—Laura

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  3. pen2sword says:

    Well, if the dragons in the Bible are of the serpent kind, and the ones in books today are the winged variety, then are they even to be considered the same thing? Even though they have the same name (and this is kind of what you were saying in the comments on part one of this essay) are they the same thing? I think you might need to establish that to prove a better point. If you can establish that today’s pop culture dragons are the same thing as the serpentile dragons referring to Satan, then you will have a stronger argument against people who like dragons in today’s sense of the word.
    Do you get what I’m saying? I feel like I’m talking Yoda-speak, all backwards and stuff.

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    • kyleian says:

      I don’t think they should be considered the same thing, if they really are different. But if we’re not considering them the same thing, we shouldn’t call them the same thing.

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  4. James Dunn says:

    I could say more about dragons vs. dinosaurs, but I want to get at what I think is a bigger problem in your argument. I have several questions:
    1. Is a dragon just a dangerous, ferocious kind of animal, or is there something more to it?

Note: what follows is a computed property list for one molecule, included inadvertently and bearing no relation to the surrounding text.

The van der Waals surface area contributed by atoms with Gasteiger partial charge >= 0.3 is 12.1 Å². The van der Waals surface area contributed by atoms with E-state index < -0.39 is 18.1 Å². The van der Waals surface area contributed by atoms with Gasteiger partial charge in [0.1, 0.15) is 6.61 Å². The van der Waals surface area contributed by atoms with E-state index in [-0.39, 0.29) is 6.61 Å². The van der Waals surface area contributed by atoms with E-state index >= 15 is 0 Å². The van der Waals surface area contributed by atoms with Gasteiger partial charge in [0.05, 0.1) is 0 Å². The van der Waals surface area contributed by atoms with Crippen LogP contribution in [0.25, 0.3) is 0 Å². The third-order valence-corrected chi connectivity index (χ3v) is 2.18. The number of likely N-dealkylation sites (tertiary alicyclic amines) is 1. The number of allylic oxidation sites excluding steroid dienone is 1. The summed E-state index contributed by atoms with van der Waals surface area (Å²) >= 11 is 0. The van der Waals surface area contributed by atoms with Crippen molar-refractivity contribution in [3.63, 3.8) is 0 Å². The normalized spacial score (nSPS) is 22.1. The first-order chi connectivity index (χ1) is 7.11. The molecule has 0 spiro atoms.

2. If there is something more to it, what is it?
    3. If a dragon is just a dangerous, ferocious kind of animal, then:
    a) are dragons inherently evil?
    b) can a ferocious, dangerous kind of animal be inherently evil?

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    • Ezra says:

      It does seem as though you are inferring that dragons are not mere creatures, and have a spiritual side which has been corrupted. But we wouldn’t say this about a snake/serpent, which are used for the same kinds of representations.

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      • kyleian says:

        James & Ezra: I do think that dragons are more than ferocious, dangerous animals. While I’m not sure about animals in heaven, animals being redeemed, etc. I think that in some cases they can be good and bad. It could just be figuratively speaking about the Dragon being Satan. But dragon is never used as good in the Bible. Whether Satan is a dragon always or not – he does masquerade as an angel of light, so could he not masquerade as other things as well?